More importantly it gained close to a half dozen multimillion dollar projects and was used by government development executives as a sales tool in their pitches. Much of that development was on the high-end, and despite the economic turmoil of the past couple years, and local political upheaval, a recent story in the local Turks & Caicos newspaper noted that arrivals at Provo Air Center have more than doubled in the past five years.

“We have had more than 20-percent growth each year over the past five years,” Provo Air Center’s General Manager Deborah Aharon said, noting that this included the last two years when the country overall has seen an economic slump.

2011 started off on a high-note: On January 2 there were 113 private jet flights at Provo, and according to the paper, “With an average of five passengers per aircraft, the FBO is making a significant impact on the overall economy of the TCI.”

Approximately 65 percent of the private aviation traffic is coming to the island for a planned stay-over vacation. With increased traffic come new faces, who bring new market share and revenue to the country.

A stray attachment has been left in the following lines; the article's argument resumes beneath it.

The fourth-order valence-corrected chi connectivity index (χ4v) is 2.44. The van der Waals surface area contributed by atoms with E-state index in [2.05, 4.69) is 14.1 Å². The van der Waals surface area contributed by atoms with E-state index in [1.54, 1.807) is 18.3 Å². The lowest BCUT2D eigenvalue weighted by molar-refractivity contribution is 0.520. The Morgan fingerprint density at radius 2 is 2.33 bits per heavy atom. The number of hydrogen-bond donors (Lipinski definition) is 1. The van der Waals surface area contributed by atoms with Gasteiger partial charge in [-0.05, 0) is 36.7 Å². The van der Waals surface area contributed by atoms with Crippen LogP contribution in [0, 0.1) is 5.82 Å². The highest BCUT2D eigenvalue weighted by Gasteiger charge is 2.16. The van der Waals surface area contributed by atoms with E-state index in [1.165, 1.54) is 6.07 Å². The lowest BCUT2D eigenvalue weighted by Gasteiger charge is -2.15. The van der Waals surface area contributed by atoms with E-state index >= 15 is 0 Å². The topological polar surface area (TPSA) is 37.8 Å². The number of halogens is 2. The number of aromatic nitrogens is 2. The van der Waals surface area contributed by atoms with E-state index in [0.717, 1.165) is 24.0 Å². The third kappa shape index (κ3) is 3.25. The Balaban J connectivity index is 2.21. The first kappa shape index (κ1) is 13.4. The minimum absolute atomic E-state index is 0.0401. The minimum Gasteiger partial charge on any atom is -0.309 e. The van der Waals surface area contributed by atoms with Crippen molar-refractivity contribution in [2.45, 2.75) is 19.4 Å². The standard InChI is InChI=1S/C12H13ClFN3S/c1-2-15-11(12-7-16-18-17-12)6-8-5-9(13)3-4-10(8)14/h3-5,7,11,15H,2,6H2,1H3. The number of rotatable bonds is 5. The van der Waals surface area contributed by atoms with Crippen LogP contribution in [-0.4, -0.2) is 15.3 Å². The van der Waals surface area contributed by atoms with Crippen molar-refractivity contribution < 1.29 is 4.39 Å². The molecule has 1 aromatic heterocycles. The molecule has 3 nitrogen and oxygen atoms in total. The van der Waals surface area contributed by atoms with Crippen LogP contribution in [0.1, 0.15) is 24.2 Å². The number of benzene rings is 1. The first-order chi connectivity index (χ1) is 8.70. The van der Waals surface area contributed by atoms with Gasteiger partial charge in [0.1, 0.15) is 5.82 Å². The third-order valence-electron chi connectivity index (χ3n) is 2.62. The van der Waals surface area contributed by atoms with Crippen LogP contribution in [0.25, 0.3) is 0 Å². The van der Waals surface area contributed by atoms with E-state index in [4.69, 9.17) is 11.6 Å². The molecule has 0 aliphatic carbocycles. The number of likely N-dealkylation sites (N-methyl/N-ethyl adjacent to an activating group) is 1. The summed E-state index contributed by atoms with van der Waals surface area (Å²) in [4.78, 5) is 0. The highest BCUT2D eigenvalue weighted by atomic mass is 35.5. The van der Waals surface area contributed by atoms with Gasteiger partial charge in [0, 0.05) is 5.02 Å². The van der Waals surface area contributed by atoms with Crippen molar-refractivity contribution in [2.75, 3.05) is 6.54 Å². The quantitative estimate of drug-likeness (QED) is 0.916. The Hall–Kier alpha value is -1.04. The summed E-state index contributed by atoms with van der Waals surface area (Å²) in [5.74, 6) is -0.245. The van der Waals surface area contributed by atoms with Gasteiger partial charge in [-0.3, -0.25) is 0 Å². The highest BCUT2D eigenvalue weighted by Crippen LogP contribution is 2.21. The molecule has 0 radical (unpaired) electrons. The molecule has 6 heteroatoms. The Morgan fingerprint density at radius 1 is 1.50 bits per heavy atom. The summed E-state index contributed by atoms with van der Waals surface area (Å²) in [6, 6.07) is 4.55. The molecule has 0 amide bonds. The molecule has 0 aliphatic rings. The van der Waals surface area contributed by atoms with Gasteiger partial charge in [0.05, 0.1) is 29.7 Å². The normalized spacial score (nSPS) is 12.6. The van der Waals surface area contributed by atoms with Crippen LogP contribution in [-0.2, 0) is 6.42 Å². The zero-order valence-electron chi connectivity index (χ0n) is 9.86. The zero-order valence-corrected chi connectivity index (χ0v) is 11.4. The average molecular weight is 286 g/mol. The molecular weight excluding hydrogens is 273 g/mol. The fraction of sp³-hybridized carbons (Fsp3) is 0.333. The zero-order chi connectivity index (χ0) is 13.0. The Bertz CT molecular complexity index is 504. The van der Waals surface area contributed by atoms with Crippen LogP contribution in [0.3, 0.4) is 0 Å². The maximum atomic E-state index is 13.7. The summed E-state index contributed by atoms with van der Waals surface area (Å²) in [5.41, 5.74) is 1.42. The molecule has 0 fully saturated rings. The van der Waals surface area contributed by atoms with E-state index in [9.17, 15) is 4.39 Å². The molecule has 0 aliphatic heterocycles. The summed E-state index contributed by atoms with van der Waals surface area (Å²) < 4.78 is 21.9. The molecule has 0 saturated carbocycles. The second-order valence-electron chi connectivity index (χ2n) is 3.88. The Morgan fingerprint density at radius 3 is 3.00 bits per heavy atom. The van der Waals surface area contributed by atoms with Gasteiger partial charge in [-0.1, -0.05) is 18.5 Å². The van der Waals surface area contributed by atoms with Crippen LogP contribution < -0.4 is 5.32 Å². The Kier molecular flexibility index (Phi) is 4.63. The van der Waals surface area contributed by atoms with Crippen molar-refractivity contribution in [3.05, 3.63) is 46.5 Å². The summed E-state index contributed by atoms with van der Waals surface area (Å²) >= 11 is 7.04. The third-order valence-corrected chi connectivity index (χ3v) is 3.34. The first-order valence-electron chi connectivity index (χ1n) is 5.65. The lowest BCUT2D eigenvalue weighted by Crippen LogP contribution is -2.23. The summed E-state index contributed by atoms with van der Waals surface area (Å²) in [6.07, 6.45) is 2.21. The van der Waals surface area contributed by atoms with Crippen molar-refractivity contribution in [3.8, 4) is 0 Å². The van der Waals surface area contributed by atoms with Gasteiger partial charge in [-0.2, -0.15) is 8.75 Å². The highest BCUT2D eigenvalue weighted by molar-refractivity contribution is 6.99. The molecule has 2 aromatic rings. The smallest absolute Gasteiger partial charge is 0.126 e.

Fuel stops make up the remaining 35 percent of the traffic that the service-oriented private air terminal received, a figure that surpasses most other Caribbean islands by 25 or 30 percent.

She says the stopovers are important not only for the revenue they create directly, but also the indirect revenue created by the visits. “Often times, people extend their stop by having lunch on the island. Frequently we even see they enjoy it so much they decide to stay overnight or make the decision to come back for another vacation.” Again with the support of the Tourist Board, PAC is also working on programs to attract more flight clubs to the TCI, especially focusing on the slower summer months. “Clearly,” says Aharon, “a good FBO can do a lot for an island economy.”